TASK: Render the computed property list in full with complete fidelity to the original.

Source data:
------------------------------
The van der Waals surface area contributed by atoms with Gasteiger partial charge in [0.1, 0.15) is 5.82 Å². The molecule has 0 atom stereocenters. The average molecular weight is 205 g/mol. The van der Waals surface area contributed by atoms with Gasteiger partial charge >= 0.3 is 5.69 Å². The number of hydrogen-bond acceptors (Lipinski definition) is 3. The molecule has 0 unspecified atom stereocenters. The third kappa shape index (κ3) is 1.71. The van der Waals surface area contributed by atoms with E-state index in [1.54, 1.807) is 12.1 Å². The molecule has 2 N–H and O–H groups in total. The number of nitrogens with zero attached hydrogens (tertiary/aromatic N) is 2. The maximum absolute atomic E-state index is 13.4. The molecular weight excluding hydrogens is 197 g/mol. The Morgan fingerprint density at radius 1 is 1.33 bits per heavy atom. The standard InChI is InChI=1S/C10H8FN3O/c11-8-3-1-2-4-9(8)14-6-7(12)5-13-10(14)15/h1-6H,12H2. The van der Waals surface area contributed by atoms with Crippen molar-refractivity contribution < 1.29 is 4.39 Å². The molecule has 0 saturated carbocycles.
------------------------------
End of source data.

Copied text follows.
The van der Waals surface area contributed by atoms with Gasteiger partial charge in [0.1, 0.15) is 5.82 Å². The molecule has 0 atom stereocenters. The average molecular weight is 205 g/mol. The van der Waals surface area contributed by atoms with Gasteiger partial charge >= 0.3 is 5.69 Å². The number of hydrogen-bond acceptors (Lipinski definition) is 3. The molecule has 0 unspecified atom stereocenters. The third kappa shape index (κ3) is 1.71. The van der Waals surface area contributed by atoms with E-state index in [1.54, 1.807) is 12.1 Å². The molecule has 2 N–H and O–H groups in total. The number of nitrogens with zero attached hydrogens (tertiary/aromatic N) is 2. The maximum absolute atomic E-state index is 13.4. The molecular weight excluding hydrogens is 197 g/mol. The Morgan fingerprint density at radius 1 is 1.33 bits per heavy atom. The standard InChI is InChI=1S/C10H8FN3O/c11-8-3-1-2-4-9(8)14-6-7(12)5-13-10(14)15/h1-6H,12H2. The van der Waals surface area contributed by atoms with Crippen molar-refractivity contribution < 1.29 is 4.39 Å². The molecule has 0 saturated carbocycles.